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U of Central Florida
Students at the University of Central Florida are fighting for seats in the institution's crowded lecture halls. Those who can't find a spot have to tune in online.
Live-streaming lectures is not a new idea. Some institutions have broadcast lectures live for more than a decade, lecture-capture providers pointed out. But a recent story in The Orlando Sentinel, which featured “mega-classes” in the College of Business enrolling in one case nearly four times as many students as their assigned classrooms can seat and students sprawled in the aisles, has highlighted a particular use of the technology.
UCF, like many of Florida’s public institutions, has more qualified applicants than it has room for. To address the issue of overcrowded introductory courses, UCF has opted for a “first-come, first-served” strategy: pile as many students into lecture halls as possible, and use lecture-capture technology to both live stream and record sessions for students who can’t find a seat.
The university's neighbor to the north in Gainesville, the University of Florida, is also experimenting with using technology to enroll more students. The university earlier this year invited thousands of students to enroll in Pathway to Campus Enrollment, or PaCE, a program where students complete 60 credits online before coming to campus as upperclassmen. Even though the students invited to join PaCE would not have been accepted into residential programs because of space issues, many students were confused by the offer.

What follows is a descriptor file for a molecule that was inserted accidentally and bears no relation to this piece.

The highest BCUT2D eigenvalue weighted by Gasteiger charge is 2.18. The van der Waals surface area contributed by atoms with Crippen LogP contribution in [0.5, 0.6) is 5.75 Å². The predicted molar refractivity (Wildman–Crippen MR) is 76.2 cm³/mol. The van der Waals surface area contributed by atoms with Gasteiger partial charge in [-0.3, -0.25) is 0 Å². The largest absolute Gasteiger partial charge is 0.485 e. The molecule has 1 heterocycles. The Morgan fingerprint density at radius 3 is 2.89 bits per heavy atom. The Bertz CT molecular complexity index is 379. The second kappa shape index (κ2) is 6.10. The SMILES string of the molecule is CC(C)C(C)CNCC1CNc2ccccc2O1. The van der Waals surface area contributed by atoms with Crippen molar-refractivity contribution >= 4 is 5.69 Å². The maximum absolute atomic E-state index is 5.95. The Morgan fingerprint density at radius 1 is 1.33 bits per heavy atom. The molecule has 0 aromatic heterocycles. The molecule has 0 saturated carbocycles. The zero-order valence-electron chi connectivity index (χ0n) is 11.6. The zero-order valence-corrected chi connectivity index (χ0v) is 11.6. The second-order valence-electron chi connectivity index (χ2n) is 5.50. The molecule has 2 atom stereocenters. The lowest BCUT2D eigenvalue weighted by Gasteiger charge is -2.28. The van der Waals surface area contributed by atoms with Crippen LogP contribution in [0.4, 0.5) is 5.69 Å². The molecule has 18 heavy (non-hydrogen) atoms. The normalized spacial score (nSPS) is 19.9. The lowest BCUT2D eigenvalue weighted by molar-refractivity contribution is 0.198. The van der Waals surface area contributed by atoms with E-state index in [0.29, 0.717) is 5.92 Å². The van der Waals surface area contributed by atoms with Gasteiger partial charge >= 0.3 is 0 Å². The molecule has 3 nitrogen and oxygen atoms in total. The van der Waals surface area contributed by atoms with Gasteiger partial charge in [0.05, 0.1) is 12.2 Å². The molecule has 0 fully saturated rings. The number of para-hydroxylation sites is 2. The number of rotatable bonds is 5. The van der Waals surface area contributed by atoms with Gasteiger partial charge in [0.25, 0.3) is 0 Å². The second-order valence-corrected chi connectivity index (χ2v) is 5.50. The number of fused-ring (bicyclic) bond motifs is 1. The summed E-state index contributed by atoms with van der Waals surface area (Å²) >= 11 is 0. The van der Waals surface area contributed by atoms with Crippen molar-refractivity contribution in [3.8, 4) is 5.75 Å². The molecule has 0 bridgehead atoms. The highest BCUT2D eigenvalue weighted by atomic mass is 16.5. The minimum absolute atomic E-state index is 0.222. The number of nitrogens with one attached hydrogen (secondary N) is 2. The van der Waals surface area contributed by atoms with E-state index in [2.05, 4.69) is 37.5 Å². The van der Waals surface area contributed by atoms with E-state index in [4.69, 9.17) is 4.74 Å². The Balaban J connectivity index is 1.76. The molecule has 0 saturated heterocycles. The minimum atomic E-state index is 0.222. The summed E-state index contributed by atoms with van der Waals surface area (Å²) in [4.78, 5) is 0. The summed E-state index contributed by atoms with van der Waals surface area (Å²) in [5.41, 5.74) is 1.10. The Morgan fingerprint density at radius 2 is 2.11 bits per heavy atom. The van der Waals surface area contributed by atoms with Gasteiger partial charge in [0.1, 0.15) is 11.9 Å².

The situation at UCF is different, however. Students there have been accepted into and paid to attend residential programs and registered for classes, yet some are finding that doesn’t guarantee them a physical seat in their classes.
The practice has been around for years, but the number of mega-classes continues to rise. This spring, the university offered 111 such courses, according to an official count. And new students continue to give mixed feedback -- some welcoming the convenience, others expressing frustration.
“Thanks, UCF, for having lecture-capture courses so I don’t have to go to class ever,” one student tweeted last month.
Another student, seemingly in response to complaints about the format, tweeted, “Bunch of rookies at UCF complaining about no seats available in a class. It's a lecture-capture course. Watch it online. Overachievers …”
When lecture capture started to gain popularity a few years ago, proponents took care to describe the technology as an enhancement, not a replacement, for face-to-face instruction. A UCF promotional video from 2010, for example, promoted recorded lectures as a way to improve retention and test scores -- with students able to show up in person when they wanted, while having video available as well.
A spokesperson for the university said it was "fair" to make an ethical argument about the mega-classes, but added that students are informed that attending lectures is optional when they first register for the courses. Attendance in the mega-classes typically drops after the first two or three weeks of class, after which there are "more than enough seats" for the students who wish to attend, the spokesperson said.